The European Commission initiative, to be launched next year, will make it easier for smaller energy efficiency projects, such as building renovations, to get EU funding.
The plan, “a matter of priority”, is mentioned in a leaked draft of the executive’s forthcoming State of the Energy Union report. It is being finalised after EU leaders broadly agreed the Energy Union strategy to bolster the EU’s resistance to shortages and fight against climate change.
According to the draft report – which could feed into future legislation – most member states need to “accelerate their ambition levels” to hit their 2020 goals.
In October, EU leaders agreed to increase energy efficiency by 27% by 2030, in comparison to 1990 levels, as part of the bloc’s climate and energy targets. On 30 November, the UN Climate Change Conference will attempt to strike an international agreement to limit global warming to two degrees above pre-industrial levels.
“Financing the required upfront energy efficiency investments remains a substantial challenge,” the draft report, first published on the @StollmeyerEU blog, read.
The European Investment Bank, for example, finds it more difficult to fund smaller efficiency projects. The Commission wants to set up a scheme that would allow smaller investments to be aggregated; stacked on top of each other to make a bigger investment.
“This scheme should provide investors with better investment opportunities in energy efficiency and make capital better accessible for national, regional or local energy efficiency platforms and programmes,” the draft, which is subject to change, said.
“It will include strengthening technical and project development assistance and an increased use of off-the shelf instruments with conditions, notably in the area of buildings,” it added.
€60-€100 billion is needed to be invested annually in EU buildings to achieve Europe’s 2020 energy efficiency target of 20% compared to 1990 levels.
Private investment in energy-efficient buildings renovation must increase five-fold by 2030, according to the Energy Efficiency Financial Institutions Group (EEFIG), which has called for a “historic level of public-private collaboration” to bridge the funding gap for energy savings projects.
French model rolled out?
The aggregation of smaller renovation projects is likely inspired by Energies POSIT’IF. The French company stacked up planned efficiency renovations of apartments to secure funding from the European Fund for Strategic Investments (EFSI)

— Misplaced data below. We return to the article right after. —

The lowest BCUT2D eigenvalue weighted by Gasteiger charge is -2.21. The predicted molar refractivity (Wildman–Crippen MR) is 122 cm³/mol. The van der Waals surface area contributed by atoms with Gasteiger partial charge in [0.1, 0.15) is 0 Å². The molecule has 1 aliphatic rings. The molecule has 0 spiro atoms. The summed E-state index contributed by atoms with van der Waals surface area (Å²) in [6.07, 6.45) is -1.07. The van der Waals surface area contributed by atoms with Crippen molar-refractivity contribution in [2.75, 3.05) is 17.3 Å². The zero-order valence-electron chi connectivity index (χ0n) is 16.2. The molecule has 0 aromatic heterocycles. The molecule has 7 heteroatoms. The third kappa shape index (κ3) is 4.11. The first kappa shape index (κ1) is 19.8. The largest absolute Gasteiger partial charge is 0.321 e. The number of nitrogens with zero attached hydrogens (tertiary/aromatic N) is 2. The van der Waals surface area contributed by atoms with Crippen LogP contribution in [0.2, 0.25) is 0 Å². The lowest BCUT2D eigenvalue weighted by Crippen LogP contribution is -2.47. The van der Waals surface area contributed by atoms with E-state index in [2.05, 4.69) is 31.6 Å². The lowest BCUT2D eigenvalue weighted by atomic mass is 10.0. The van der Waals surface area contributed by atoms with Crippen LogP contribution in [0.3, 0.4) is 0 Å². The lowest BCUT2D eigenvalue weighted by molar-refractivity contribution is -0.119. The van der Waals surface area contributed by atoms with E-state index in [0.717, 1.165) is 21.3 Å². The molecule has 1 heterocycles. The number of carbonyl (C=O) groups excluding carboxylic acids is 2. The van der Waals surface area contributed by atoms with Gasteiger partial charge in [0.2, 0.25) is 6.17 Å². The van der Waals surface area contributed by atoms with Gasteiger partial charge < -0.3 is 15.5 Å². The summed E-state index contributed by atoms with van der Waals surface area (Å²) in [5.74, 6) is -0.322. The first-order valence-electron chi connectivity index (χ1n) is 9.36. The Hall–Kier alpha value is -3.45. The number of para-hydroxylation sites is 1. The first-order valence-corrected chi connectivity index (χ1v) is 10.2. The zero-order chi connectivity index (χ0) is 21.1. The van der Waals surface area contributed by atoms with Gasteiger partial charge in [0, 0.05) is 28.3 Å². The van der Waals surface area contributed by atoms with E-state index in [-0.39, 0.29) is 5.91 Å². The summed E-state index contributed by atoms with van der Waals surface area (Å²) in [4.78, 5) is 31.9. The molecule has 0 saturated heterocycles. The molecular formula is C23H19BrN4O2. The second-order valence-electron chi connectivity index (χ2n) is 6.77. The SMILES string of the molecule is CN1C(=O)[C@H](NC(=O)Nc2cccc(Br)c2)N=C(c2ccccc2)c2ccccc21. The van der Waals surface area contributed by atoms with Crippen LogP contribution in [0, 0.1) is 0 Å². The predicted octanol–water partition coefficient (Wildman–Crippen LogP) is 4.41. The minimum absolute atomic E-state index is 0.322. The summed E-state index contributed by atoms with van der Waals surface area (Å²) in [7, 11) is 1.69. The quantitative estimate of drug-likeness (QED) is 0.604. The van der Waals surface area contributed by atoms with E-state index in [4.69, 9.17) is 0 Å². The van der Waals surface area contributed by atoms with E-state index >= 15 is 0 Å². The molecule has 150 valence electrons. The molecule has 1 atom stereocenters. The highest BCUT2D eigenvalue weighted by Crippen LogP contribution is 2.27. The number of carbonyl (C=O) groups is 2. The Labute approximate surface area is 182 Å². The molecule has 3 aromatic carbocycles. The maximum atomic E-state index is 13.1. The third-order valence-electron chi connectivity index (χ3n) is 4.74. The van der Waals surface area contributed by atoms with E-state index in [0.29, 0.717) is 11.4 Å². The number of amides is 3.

EFSI is the instrument helmed by the European Investment Bank to give public money as risk guarantees to certain private projects as part of the Juncker Investment Plan. The EFSI fund totalling €21 billion of risk guarantees is expected to generate €315 billion in private investment.
Climate Commissioner Miguel Arias Cañete in October told the Committee of the Regions that smaller projects needed to be lumped together to get funding. The draft is the first concrete example of Commission action to incentivise this.
But Canete, who cited the Energies POSIT’IF example, gave an indication to the executive’s thinking. “This is something that needs to be rolled out across the EU,” he said.
But regional leaders told Cañete that accessing EU finance for renovation and efficiency remained a problem.
Andre Jaadla, of Rakevere in Estonia and of the ALDE liberal group, said the Commission should use the upcoming reviews of the Energy Efficiency Directive and the Energy Performance in Buildings Directive to ensure access to finance was made easier.
“In 2016, the Commission will make proposals to align the Energy Efficiency Directive to the 2030 perspective,” the draft said.
“Equally important is a particular focus on buildings, whose energy use represents about 40% of the EU’s total final energy consumption and about a quarter of non-ETS greenhouse gas emissions.”
Research has shown that showed deep renovation of buildings could save billions of euros in electricity grid and generation investment.
Previous studies by Ecofys have highlighted the other benefits of renovation for efficiency, including reduction of global warming CO2 emissions, the boost in energy security and in jobs.
Despite this, implementation of the Energy Efficiency Directive and the Energy Performance in Buildings Directive by member states has been poor.
Every member state, except Malta, was hit with legal action for failing to put the laws on their national rulebook.
Trouble for VW?
The leaked draft signals a renewed focus on enforcement.
“To drive down emissions, effective enforcement of regulatory standards is of critical importance. This work acquires extra importance in the aftermath of the Volkswagen affair,” it said.
Volkswagen was exposed as routinely gaming emissions tests in the US. The draft signals there could be action from the Commission over the scandal, putting in brackets “add: next steps”.